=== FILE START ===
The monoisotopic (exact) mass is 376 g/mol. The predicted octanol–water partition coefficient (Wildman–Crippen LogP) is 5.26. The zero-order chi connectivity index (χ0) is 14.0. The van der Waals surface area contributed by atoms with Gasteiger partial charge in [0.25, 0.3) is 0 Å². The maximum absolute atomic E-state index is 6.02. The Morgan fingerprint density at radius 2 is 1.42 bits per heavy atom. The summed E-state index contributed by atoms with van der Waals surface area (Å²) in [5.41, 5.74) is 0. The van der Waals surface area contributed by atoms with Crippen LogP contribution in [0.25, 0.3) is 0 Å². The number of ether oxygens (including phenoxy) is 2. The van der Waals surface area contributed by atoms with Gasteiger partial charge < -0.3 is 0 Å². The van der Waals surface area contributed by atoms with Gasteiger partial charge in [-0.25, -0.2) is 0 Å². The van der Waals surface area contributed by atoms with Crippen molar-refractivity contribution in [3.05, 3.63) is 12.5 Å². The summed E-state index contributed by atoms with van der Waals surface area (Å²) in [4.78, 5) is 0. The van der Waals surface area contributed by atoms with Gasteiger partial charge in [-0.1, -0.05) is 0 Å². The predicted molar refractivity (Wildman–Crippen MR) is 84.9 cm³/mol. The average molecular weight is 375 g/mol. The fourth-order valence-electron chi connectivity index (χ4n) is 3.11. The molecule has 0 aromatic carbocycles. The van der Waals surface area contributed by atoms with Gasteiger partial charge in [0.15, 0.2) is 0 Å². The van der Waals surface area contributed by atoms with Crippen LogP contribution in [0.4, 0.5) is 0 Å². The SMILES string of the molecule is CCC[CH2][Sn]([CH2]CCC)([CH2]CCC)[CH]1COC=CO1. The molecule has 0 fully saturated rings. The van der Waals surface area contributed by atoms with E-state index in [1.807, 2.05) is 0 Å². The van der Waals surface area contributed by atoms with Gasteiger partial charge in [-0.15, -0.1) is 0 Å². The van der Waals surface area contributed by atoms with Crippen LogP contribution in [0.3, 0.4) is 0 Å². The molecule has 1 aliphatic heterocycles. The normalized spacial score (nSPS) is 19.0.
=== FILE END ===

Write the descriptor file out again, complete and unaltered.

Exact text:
The monoisotopic (exact) mass is 376 g/mol. The predicted octanol–water partition coefficient (Wildman–Crippen LogP) is 5.26. The zero-order chi connectivity index (χ0) is 14.0. The van der Waals surface area contributed by atoms with Gasteiger partial charge in [0.25, 0.3) is 0 Å². The maximum absolute atomic E-state index is 6.02. The Morgan fingerprint density at radius 2 is 1.42 bits per heavy atom. The summed E-state index contributed by atoms with van der Waals surface area (Å²) in [5.41, 5.74) is 0. The van der Waals surface area contributed by atoms with Crippen LogP contribution in [0.25, 0.3) is 0 Å². The number of ether oxygens (including phenoxy) is 2. The van der Waals surface area contributed by atoms with Gasteiger partial charge < -0.3 is 0 Å². The van der Waals surface area contributed by atoms with Gasteiger partial charge in [-0.25, -0.2) is 0 Å². The van der Waals surface area contributed by atoms with Crippen molar-refractivity contribution in [3.05, 3.63) is 12.5 Å². The summed E-state index contributed by atoms with van der Waals surface area (Å²) in [4.78, 5) is 0. The van der Waals surface area contributed by atoms with Gasteiger partial charge in [-0.1, -0.05) is 0 Å². The predicted molar refractivity (Wildman–Crippen MR) is 84.9 cm³/mol. The average molecular weight is 375 g/mol. The fourth-order valence-electron chi connectivity index (χ4n) is 3.11. The molecule has 0 aromatic carbocycles. The van der Waals surface area contributed by atoms with Gasteiger partial charge in [0.15, 0.2) is 0 Å². The van der Waals surface area contributed by atoms with Crippen LogP contribution in [0.4, 0.5) is 0 Å². The SMILES string of the molecule is CCC[CH2][Sn]([CH2]CCC)([CH2]CCC)[CH]1COC=CO1. The molecule has 0 fully saturated rings. The van der Waals surface area contributed by atoms with E-state index in [1.807, 2.05) is 0 Å². The van der Waals surface area contributed by atoms with Gasteiger partial charge in [-0.15, -0.1) is 0 Å². The van der Waals surface area contributed by atoms with Crippen LogP contribution in [0.3, 0.4) is 0 Å². The molecule has 1 aliphatic heterocycles. The normalized spacial score (nSPS) is 19.0.